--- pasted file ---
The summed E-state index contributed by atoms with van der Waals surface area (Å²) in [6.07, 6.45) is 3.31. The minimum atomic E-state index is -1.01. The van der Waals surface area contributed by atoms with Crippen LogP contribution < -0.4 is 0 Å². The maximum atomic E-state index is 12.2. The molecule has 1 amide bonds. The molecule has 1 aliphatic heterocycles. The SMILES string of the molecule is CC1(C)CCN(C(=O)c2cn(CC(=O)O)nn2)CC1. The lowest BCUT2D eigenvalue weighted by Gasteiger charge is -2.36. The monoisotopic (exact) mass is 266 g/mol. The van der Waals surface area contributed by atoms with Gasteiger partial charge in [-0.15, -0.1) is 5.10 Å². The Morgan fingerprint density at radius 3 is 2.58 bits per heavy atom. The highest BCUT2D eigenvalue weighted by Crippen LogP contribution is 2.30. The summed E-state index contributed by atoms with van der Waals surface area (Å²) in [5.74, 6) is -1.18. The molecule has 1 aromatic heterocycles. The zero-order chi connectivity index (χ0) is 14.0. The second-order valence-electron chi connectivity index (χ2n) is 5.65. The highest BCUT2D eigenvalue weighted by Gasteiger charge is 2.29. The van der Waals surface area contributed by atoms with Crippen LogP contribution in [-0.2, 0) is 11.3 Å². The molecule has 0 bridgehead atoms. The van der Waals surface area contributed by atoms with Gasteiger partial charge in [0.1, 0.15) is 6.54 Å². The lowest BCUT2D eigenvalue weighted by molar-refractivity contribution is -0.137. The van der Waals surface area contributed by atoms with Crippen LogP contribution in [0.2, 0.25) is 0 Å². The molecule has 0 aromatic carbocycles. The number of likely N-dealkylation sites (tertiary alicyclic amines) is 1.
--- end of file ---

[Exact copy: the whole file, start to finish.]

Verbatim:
The summed E-state index contributed by atoms with van der Waals surface area (Å²) in [6.07, 6.45) is 3.31. The minimum atomic E-state index is -1.01. The van der Waals surface area contributed by atoms with Crippen LogP contribution < -0.4 is 0 Å². The maximum atomic E-state index is 12.2. The molecule has 1 amide bonds. The molecule has 1 aliphatic heterocycles. The SMILES string of the molecule is CC1(C)CCN(C(=O)c2cn(CC(=O)O)nn2)CC1. The lowest BCUT2D eigenvalue weighted by Gasteiger charge is -2.36. The monoisotopic (exact) mass is 266 g/mol. The van der Waals surface area contributed by atoms with Gasteiger partial charge in [-0.15, -0.1) is 5.10 Å². The Morgan fingerprint density at radius 3 is 2.58 bits per heavy atom. The highest BCUT2D eigenvalue weighted by Crippen LogP contribution is 2.30. The summed E-state index contributed by atoms with van der Waals surface area (Å²) in [5.74, 6) is -1.18. The molecule has 1 aromatic heterocycles. The zero-order chi connectivity index (χ0) is 14.0. The second-order valence-electron chi connectivity index (χ2n) is 5.65. The highest BCUT2D eigenvalue weighted by Gasteiger charge is 2.29. The van der Waals surface area contributed by atoms with Crippen LogP contribution in [-0.2, 0) is 11.3 Å². The molecule has 0 bridgehead atoms. The van der Waals surface area contributed by atoms with Gasteiger partial charge in [0.1, 0.15) is 6.54 Å². The lowest BCUT2D eigenvalue weighted by molar-refractivity contribution is -0.137. The van der Waals surface area contributed by atoms with Crippen LogP contribution in [0.2, 0.25) is 0 Å². The molecule has 0 aromatic carbocycles. The number of likely N-dealkylation sites (tertiary alicyclic amines) is 1.